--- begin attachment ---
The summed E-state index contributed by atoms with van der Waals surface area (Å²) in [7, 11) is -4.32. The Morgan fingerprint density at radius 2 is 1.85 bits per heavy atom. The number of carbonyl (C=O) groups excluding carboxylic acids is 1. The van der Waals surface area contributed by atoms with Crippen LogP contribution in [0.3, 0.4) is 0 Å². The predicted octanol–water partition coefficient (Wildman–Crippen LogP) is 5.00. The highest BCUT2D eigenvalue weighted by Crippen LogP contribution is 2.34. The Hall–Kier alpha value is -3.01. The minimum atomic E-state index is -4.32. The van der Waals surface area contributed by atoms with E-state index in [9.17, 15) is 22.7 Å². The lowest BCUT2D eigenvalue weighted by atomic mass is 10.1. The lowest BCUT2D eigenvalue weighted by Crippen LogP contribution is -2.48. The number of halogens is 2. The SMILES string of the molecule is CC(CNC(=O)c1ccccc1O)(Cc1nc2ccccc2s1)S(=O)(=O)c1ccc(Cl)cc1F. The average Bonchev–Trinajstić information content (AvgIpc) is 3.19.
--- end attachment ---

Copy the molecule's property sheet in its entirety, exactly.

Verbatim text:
The summed E-state index contributed by atoms with van der Waals surface area (Å²) in [7, 11) is -4.32. The Morgan fingerprint density at radius 2 is 1.85 bits per heavy atom. The number of carbonyl (C=O) groups excluding carboxylic acids is 1. The van der Waals surface area contributed by atoms with Crippen LogP contribution in [0.3, 0.4) is 0 Å². The predicted octanol–water partition coefficient (Wildman–Crippen LogP) is 5.00. The highest BCUT2D eigenvalue weighted by Crippen LogP contribution is 2.34. The Hall–Kier alpha value is -3.01. The minimum atomic E-state index is -4.32. The van der Waals surface area contributed by atoms with E-state index in [9.17, 15) is 22.7 Å². The lowest BCUT2D eigenvalue weighted by atomic mass is 10.1. The lowest BCUT2D eigenvalue weighted by Crippen LogP contribution is -2.48. The number of halogens is 2. The SMILES string of the molecule is CC(CNC(=O)c1ccccc1O)(Cc1nc2ccccc2s1)S(=O)(=O)c1ccc(Cl)cc1F. The average Bonchev–Trinajstić information content (AvgIpc) is 3.19.